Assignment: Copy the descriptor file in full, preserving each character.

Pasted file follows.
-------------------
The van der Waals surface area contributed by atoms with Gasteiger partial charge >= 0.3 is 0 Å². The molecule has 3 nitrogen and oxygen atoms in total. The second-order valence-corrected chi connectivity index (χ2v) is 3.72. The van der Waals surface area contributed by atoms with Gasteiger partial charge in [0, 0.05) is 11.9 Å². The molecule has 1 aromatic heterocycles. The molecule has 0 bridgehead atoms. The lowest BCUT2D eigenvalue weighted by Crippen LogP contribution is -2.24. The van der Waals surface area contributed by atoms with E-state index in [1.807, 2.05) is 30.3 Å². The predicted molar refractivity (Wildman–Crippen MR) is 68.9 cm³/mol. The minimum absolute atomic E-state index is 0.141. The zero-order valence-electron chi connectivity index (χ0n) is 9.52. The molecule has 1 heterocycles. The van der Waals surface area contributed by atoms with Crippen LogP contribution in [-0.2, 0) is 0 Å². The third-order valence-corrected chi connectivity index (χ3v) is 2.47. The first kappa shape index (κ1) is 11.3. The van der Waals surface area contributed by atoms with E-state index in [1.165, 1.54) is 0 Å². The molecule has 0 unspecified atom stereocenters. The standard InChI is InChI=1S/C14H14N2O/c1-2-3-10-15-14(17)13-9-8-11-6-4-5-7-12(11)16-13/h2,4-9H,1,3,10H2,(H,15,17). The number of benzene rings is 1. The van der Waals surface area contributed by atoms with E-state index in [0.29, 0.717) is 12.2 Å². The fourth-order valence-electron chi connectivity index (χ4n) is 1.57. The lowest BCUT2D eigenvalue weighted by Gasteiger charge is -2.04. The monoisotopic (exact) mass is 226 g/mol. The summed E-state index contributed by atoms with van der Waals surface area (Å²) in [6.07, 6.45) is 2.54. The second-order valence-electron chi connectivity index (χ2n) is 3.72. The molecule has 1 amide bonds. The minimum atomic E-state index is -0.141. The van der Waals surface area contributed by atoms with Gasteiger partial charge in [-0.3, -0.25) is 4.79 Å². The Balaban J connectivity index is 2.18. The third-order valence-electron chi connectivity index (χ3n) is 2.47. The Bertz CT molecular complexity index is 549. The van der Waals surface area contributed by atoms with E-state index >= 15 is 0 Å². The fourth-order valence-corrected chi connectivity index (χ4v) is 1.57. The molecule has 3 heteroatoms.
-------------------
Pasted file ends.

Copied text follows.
The van der Waals surface area contributed by atoms with Gasteiger partial charge >= 0.3 is 0 Å². The molecule has 3 nitrogen and oxygen atoms in total. The second-order valence-corrected chi connectivity index (χ2v) is 3.72. The van der Waals surface area contributed by atoms with Gasteiger partial charge in [0, 0.05) is 11.9 Å². The molecule has 1 aromatic heterocycles. The molecule has 0 bridgehead atoms. The lowest BCUT2D eigenvalue weighted by Crippen LogP contribution is -2.24. The van der Waals surface area contributed by atoms with E-state index in [1.807, 2.05) is 30.3 Å². The predicted molar refractivity (Wildman–Crippen MR) is 68.9 cm³/mol. The minimum absolute atomic E-state index is 0.141. The zero-order valence-electron chi connectivity index (χ0n) is 9.52. The molecule has 1 heterocycles. The van der Waals surface area contributed by atoms with Crippen LogP contribution in [-0.2, 0) is 0 Å². The third-order valence-corrected chi connectivity index (χ3v) is 2.47. The first kappa shape index (κ1) is 11.3. The van der Waals surface area contributed by atoms with E-state index in [1.165, 1.54) is 0 Å². The molecule has 0 unspecified atom stereocenters. The standard InChI is InChI=1S/C14H14N2O/c1-2-3-10-15-14(17)13-9-8-11-6-4-5-7-12(11)16-13/h2,4-9H,1,3,10H2,(H,15,17). The number of benzene rings is 1. The van der Waals surface area contributed by atoms with E-state index in [0.29, 0.717) is 12.2 Å². The fourth-order valence-electron chi connectivity index (χ4n) is 1.57. The lowest BCUT2D eigenvalue weighted by Gasteiger charge is -2.04. The monoisotopic (exact) mass is 226 g/mol. The summed E-state index contributed by atoms with van der Waals surface area (Å²) in [6.07, 6.45) is 2.54. The second-order valence-electron chi connectivity index (χ2n) is 3.72. The molecule has 1 amide bonds. The minimum atomic E-state index is -0.141. The van der Waals surface area contributed by atoms with Gasteiger partial charge in [-0.3, -0.25) is 4.79 Å². The Balaban J connectivity index is 2.18. The third-order valence-electron chi connectivity index (χ3n) is 2.47. The Bertz CT molecular complexity index is 549. The van der Waals surface area contributed by atoms with E-state index >= 15 is 0 Å². The fourth-order valence-corrected chi connectivity index (χ4v) is 1.57. The molecule has 3 heteroatoms.